Places to Holiday in Spain
The northeast corner of the Iberian Peninsula is a region of Spain called the Costa Brava, which for good reason means "wild coast." To the east, it borders the warm Mediterranean. To the north, it borders the Pyrenees at the base of France. It contains one of the world's most artistically rich and vibrant cities, Barcelona. The city is known for its food, its nightlife and most important, it's art. It has had a booming tourism industry since the end of World War II, when the Franco government identified it as an ideal destination for tourists visiting the country.
Gaudi Church (http://www.sandiego.edu/lawabroad/images/aire7.jpg)
Drawn initially by the aura of Barcelona, we take the train from Paris one evening to arrive in the city by the following morning, where the friendly, bustling narrow streets of the Lower Barri Gotic and La Rambla districts greet us. We have tapas and sangria for breakfast---and lunch---and dinner at a variety of Spanish cafés around the city, trusting both our Lonely Planet Guide and our own two cents: if the tables and silverware are clean, it's probably a safe bet. And most of Barcelona is clean in all respects, especially the outdoor markets. The next afternoon we gather fresh fruit, manchego and an armful of avocados plucked earlier that day to eat with our wine that evening, as we cool our feet on the Spanish tile of our quaint hotel room balcony, watching the sun set and the streets grow slightly eerie and quiet. We visit a few small museums dedicated to Picasso and the spectacular Gaudi Church, which is worth spending at least a day exploring.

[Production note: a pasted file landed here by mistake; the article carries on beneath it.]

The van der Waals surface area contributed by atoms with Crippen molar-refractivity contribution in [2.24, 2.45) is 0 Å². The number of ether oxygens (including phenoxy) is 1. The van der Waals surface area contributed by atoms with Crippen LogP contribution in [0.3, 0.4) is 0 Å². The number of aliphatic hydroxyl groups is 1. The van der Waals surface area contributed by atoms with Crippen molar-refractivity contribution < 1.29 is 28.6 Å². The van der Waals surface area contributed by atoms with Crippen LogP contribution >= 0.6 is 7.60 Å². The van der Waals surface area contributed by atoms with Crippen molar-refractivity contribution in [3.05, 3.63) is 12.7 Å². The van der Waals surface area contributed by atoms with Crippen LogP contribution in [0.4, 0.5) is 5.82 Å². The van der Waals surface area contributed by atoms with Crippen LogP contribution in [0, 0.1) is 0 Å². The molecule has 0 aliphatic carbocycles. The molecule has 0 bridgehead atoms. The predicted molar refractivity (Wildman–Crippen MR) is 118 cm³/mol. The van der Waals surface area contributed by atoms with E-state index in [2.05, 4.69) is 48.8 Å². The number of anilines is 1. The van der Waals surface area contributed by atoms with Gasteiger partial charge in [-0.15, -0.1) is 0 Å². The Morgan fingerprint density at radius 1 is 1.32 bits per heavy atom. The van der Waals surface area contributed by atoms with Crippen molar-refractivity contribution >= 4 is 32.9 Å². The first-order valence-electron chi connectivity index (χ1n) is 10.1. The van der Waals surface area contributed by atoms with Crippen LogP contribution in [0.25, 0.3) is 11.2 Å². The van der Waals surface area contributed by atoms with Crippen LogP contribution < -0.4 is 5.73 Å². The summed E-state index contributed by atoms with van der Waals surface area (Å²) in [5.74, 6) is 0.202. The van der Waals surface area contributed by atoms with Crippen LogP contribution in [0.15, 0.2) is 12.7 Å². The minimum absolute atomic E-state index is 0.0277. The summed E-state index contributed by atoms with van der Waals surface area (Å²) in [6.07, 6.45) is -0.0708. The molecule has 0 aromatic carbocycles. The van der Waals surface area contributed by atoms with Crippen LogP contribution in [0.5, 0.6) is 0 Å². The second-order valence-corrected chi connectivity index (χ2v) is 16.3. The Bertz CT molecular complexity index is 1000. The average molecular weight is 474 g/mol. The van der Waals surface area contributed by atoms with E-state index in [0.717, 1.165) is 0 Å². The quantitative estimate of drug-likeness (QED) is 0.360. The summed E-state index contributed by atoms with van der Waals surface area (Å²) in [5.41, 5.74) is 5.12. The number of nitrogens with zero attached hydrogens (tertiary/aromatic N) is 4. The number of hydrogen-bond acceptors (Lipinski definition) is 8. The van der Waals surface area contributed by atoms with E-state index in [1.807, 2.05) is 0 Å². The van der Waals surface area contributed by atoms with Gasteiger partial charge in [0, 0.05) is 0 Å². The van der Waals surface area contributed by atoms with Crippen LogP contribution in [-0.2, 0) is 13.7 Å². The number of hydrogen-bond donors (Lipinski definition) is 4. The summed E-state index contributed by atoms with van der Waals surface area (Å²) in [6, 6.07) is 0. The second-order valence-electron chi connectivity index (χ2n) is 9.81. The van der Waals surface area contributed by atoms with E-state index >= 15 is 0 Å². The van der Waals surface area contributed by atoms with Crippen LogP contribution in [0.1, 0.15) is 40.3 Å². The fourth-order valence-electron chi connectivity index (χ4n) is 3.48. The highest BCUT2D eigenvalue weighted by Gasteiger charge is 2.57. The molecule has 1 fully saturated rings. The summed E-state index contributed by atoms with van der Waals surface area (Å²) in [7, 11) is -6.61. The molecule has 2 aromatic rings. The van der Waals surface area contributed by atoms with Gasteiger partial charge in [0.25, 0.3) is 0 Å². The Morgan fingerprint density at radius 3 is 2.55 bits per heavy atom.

Costa Brava Highway
Tossa De Mar (http://nature.wallpaperme.com/3950-2/Tossa+de+Mar_+Spain.jpg)
After three days in Barcelona, we choose to go against our warmer instincts and head two and a half hours north via bus up the Costa Brava. It's one of the most pleasant bus rides I've ever experienced---the Mediterranean crashes against the coastal highway which runs along rugged cliffs, dotted with crumbling castle turrets built when the Moors ruled the land. Many take the bus on to Figueres, best known as the home and birthplace of Salvador Dalí---we decide to hop off in the small, but equally beautiful town of Tossa De Mar.
Tossa De Mar
It is late March, a week before the tourist season really begins, and the town of 4,000 is getting ready to swell tenfold for the spring, summer and early fall. Tossa is one of those perfect towns in which to disappear for the rest of your life---or perhaps to write that novel you've been developing in your head for decades. A wide swath of beach is the only border between the Mediterranean and the town itself, which allows a number of small hotels to have oceanfront rooms. Due to the season, we get a room with a balcony and garden for less than 30 euros a night. Fantastic paella is served nightly, believe it or not, at the oceanfront Best Western located on the beach. After a week, we consider applying for citizenship.
Hailing from Austin, Texas, Daniel Westlake has written under pen names for a myriad of publications all over the nation, ranging from national magazines to local papers. He now lives in Los Angeles, Calif. but regularly travels around the country and abroad, exploring and experiencing everything he can.